In contrast, O'Regan (2014) found that college-aged adults are less likely to trust political endorsements and information from celebrities (defined as an actors, singers, talk-show hosts, and athletes) than from other sources (such as family and friends and political or interest groups), because most young adults believe celebrities are less informed about politics. Brubaker (2011) found that collegeaged voters distance themselves from celebrity endorsements of out-group candidates; however, celebrity endorsements of in-group candidates also had no influence on voters' decisions, because voters already favored the endorsed candidates. Wood and Herbst (2007) found that, compared to the influence of friends and family, idol endorsements had a negligible effect on first-time voters' voting decisions. However, Democrat supporters were in favor of idol endorsements more than Republican supporters. Payne, Hanlon, and Twomey (2007) indicated that, even though Hollywood star endorsements increased the voting intentions of young voters, they also increased the possibility of voters choosing the opponent rather than the ad sponsor. Frizzell (2011) demonstrated that Republicans and Independents were more likely to support a specific policy position advocated by a generic government official, who the experimenters set as a State Department official (i.e., a noncelebrity) without any partisan leanings, than by a singer; however, Democrats' responses to the noncelebrity versus celebrity were the same. Frizzell suggested the results might be a function of party identification, because the respondents may have assumed the State Department official was a Republican who held a similar ideology; thus, Republicans were more likely to adopt the position of this noncelebrity. However, Frizzell did not explain why the celebrity endorsement was not more effective for Democrats than the ideologically dissimilar noncelebrity.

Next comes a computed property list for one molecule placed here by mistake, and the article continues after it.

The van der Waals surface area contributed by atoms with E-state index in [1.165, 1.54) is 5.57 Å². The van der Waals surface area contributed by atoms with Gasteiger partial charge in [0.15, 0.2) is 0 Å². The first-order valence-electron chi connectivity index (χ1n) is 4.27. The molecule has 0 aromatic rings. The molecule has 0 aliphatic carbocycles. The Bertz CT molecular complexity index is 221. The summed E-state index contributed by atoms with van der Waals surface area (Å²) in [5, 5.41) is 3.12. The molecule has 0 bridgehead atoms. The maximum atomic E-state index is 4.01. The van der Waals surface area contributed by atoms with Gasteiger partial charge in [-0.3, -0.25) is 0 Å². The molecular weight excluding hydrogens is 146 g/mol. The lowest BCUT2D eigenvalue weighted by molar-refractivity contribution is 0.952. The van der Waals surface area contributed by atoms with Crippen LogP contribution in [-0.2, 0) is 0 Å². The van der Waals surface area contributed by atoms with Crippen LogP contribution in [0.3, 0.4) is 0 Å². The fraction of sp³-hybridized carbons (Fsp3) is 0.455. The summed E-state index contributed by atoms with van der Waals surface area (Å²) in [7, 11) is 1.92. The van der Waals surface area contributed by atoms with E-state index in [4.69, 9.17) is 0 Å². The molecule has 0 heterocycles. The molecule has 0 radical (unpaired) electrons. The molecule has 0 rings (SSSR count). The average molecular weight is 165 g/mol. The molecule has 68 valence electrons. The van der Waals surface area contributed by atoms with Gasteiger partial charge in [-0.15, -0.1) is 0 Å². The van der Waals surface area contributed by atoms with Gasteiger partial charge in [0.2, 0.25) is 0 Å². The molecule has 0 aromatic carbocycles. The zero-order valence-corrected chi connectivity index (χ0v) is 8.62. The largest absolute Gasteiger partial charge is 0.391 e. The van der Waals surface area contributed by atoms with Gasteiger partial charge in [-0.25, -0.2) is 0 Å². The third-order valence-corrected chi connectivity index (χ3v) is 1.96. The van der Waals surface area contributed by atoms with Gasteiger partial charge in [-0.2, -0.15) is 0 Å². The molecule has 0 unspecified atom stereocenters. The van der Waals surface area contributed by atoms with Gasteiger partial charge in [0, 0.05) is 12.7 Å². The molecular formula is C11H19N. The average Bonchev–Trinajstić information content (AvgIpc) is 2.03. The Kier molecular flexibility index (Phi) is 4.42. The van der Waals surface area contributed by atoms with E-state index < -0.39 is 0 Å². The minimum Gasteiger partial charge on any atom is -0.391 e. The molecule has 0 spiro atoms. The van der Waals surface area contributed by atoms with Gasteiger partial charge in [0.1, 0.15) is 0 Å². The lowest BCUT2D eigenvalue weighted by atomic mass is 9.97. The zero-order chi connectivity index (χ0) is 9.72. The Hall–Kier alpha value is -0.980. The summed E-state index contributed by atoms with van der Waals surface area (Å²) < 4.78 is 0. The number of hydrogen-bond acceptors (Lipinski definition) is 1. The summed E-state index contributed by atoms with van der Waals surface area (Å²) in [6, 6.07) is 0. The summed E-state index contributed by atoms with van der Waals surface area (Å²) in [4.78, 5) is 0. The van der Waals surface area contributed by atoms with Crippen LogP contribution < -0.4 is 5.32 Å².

Some possible moderators or determinants of CPE effects have been proposed to explain the conflicting findings; they include voters' personal political salience (Veer, Becirovic, & Martin, 2010), gender, ethnicity (O'Regan, 2014), perceived importance of the issues that celebrities have promoted (Becker, 2013), and endorser credibility, expertise, trustworthiness, and attractiveness (Mishra & Mishra, 2014).

Previous relevant studies have mainly examined celebrities as a generalization or have focused on only one specific type of celebrity. Few studies have compared the effects of different celebrity types on CPE. Additionally, Wood and Herbst (2007) and Frizzell (2011) found that voters' party identification seems to have an impact on celebrity political endorsement; however, the moderating effects and mechanism of voters' partisanship on CPE have not been explored. Therefore, this study investigates whether the inconsistent effects of CPE discussed in the literature are due to specific celebrity types (political figures vs. idols) and the moderating effects of party consistency.

Voters' Partisanship and Responses Toward Political Advertising

Partisanship plays a determinant role in shaping voters' responses toward political advertising and voting preference (Chang, 2003). Voters' party identification acts as perceptual screen through which advertising messages are selected and evaluated (Merritt, 1984). Voters consider political advertisements from their preferred or identified party more believable (O'Cass, 2005; Winneg, Kenski, & Jamieson, 2005). Franz and Ridout's (2007) partisan hypothesis also predicts that persuasive effects of political advertising differ depending on voters' partisanship.